• It’s classified as belonging to the Austro-Asiatic family along with many languages in southeast Asia.
  • For many years, it was written in a script based on Chinese characters and within a few hundred years adopted a Roman script originally created by Catholic missionaries.
  • Jonathon Ke Quan, the famous actor in the movie The Goonies, was originally born in Saigon.

I stumbled on this YouTube video to give you a taste of a Vietnamese poem translated after each stanza. “Jealousy”, a poem about a ridiculously possessive boyfriend, has everyone in the audience laughing, even the reader. I picked it for the sounds of Vietnamese but I can’t help but also wonder at what is under that nervous laughter in a high school setting. For me, it wasn’t all that funny. 


Mother Tongue Tuesday: Ukrainian



When I first started teaching immigrants instead of international students like the Japanese young people in my last post , I had a classroom full of Ukrainian men mixed in with a few Russians along with one Armenian. Many had been welders or miners in their first countries. 

They studied in a welding program and my job was to teach them the English they would need to understand welding in the United States. I taught terms like butt joint, corner joint, direct current and bead

Everyday Anatoliy with the silver hair stood a foot above me and said: “Karrie! Ni Boom Boom!” “Karrie! No understand!” (Not exactly a teacher’s favorite words to hear.)

The shock of moving from Japanese university students and culture was matched by the joy of working with a happy crowd of learners who had recently immigrated and wanted nothing so much as to get enough practical English to make it in their everyday lives.

Ukrainian tidbits from the UCLA Language Project

  • Although it is in the Slavic language family, Ukrainian is distinctly different from Russian. For example, the word for goodbye in Ukrainian is “do pobachennya.” The Russian word is ” do svidaniya.”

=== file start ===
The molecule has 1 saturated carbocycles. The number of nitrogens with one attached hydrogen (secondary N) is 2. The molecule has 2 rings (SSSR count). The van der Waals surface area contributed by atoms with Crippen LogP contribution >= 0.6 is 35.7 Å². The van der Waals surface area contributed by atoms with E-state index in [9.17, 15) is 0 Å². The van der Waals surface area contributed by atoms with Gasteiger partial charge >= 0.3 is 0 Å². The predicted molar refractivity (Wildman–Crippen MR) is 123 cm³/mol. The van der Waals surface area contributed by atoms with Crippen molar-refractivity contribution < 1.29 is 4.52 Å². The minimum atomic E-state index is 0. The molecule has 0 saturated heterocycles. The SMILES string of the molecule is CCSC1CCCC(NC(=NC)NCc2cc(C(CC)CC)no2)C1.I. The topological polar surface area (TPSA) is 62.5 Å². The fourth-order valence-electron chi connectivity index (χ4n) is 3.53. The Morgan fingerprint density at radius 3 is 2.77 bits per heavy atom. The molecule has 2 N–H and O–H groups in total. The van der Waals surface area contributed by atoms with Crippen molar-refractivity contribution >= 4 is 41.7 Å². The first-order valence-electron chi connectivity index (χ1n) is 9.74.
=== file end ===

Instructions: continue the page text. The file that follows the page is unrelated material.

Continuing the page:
• Ukrainian, like Russian, loves to change the adjectives and verbs according to case and gender. Perhaps because it changes the words to match their purpose (subject, verb, object) in a sentence, the word order is very flexible, especially in comparison to English.
  • Ukrainian is written in the Cyrillic script. 
  • Bob Dylan’s grandparents immigrated from Odessa, Ukraine. (I can’t determine if they spoke Ukrainian or Russian.)

With all that’s happening in Ukraine in the world news, I see my students in that welding basement before the remodel of the school. I hope and pray that we can all get back to building things by laying a bead or cutting apart metal with oxy-acetylene torches rather than tearing each other apart. 

For  a super quick six minute history of the area and the difficulties in the region, here is John Green with a video explanation, including maps and pictures. (I asked my Russian and Ukrainian colleagues to watch this and tell me what they think, but they shook their heads without watching, saying their history could not be squished into that short of a YouTube video. I can see their point but, short of studying the country for a semester or scanning scholarly articles, I thought watching Green gave me a glimmer of understanding.)



Mother Tongue Tuesday: Arabic



The young woman stood before me speaking English clearly with an accent that rounded out sounds. Her eyes lit with joy as her tight curls framed her face.

She struggled with her writing, she said, and wondered if she could join our ESL classes. When she told me she spoke Arabic, I understood the trouble. Most of the Arabic speaking students I have met wrestle with writing more than with speaking, and I imagine I would struggle much more with written expression, too, if I studied Arabic.

Arabic uses a writing system that, like Dari, reads from right to left. The alphabet has 28 letters that are, for the most part, nothing like the English Roman alphabet. A quick look at Wikipedia had my eyes spinning in their sockets when I tried to begin to learn this system.

Here’s the alphabet’s pronunciation from the BBC’s language page. (Which I just found! Hurray!).

Other Arabic Tidbits according to the UCLA Language Project and the BBC’s Fantastic Language Page

  • Arabic is a Semitic language in the Afro-Asiatic sub-group varieties of Arabic.
  • 200 million people speak Arabic as a part of their everyday lives. About a billion people use Arabic to study the Qur’an.
  • Arabic words adopted into English include cotton, lemon and guitar. (I always wondered about that guitar word. It has a non-English feel.)